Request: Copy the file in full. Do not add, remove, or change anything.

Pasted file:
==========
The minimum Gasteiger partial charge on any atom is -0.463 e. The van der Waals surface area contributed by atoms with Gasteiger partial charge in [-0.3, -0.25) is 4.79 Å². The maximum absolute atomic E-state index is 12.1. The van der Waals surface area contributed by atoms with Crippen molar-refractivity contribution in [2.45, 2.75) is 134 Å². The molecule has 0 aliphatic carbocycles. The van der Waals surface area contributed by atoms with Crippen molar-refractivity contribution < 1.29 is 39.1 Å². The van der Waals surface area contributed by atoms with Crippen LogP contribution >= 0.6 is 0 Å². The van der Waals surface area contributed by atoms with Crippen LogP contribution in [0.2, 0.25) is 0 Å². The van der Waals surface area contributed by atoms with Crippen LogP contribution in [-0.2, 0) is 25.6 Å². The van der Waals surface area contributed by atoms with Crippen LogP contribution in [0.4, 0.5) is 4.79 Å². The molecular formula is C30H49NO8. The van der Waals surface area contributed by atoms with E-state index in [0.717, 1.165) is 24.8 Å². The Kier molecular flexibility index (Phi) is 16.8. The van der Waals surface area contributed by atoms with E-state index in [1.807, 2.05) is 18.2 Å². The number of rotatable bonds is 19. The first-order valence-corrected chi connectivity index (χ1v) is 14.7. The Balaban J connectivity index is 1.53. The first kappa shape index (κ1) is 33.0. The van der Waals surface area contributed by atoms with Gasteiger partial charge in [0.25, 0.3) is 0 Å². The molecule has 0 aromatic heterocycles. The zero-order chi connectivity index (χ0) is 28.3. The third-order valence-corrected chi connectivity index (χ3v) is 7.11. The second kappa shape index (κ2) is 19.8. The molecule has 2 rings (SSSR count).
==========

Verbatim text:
The minimum Gasteiger partial charge on any atom is -0.463 e. The van der Waals surface area contributed by atoms with Gasteiger partial charge in [-0.3, -0.25) is 4.79 Å². The maximum absolute atomic E-state index is 12.1. The van der Waals surface area contributed by atoms with Crippen molar-refractivity contribution in [2.45, 2.75) is 134 Å². The molecule has 0 aliphatic carbocycles. The van der Waals surface area contributed by atoms with Crippen molar-refractivity contribution < 1.29 is 39.1 Å². The van der Waals surface area contributed by atoms with Crippen LogP contribution >= 0.6 is 0 Å². The van der Waals surface area contributed by atoms with Crippen LogP contribution in [0.2, 0.25) is 0 Å². The van der Waals surface area contributed by atoms with Crippen LogP contribution in [-0.2, 0) is 25.6 Å². The van der Waals surface area contributed by atoms with Crippen LogP contribution in [0.4, 0.5) is 4.79 Å². The molecular formula is C30H49NO8. The van der Waals surface area contributed by atoms with E-state index in [0.717, 1.165) is 24.8 Å². The Kier molecular flexibility index (Phi) is 16.8. The van der Waals surface area contributed by atoms with E-state index in [1.807, 2.05) is 18.2 Å². The number of rotatable bonds is 19. The first-order valence-corrected chi connectivity index (χ1v) is 14.7. The Balaban J connectivity index is 1.53. The first kappa shape index (κ1) is 33.0. The van der Waals surface area contributed by atoms with Gasteiger partial charge in [0.25, 0.3) is 0 Å². The molecule has 0 aromatic heterocycles. The zero-order chi connectivity index (χ0) is 28.3. The third-order valence-corrected chi connectivity index (χ3v) is 7.11. The second kappa shape index (κ2) is 19.8. The molecule has 2 rings (SSSR count).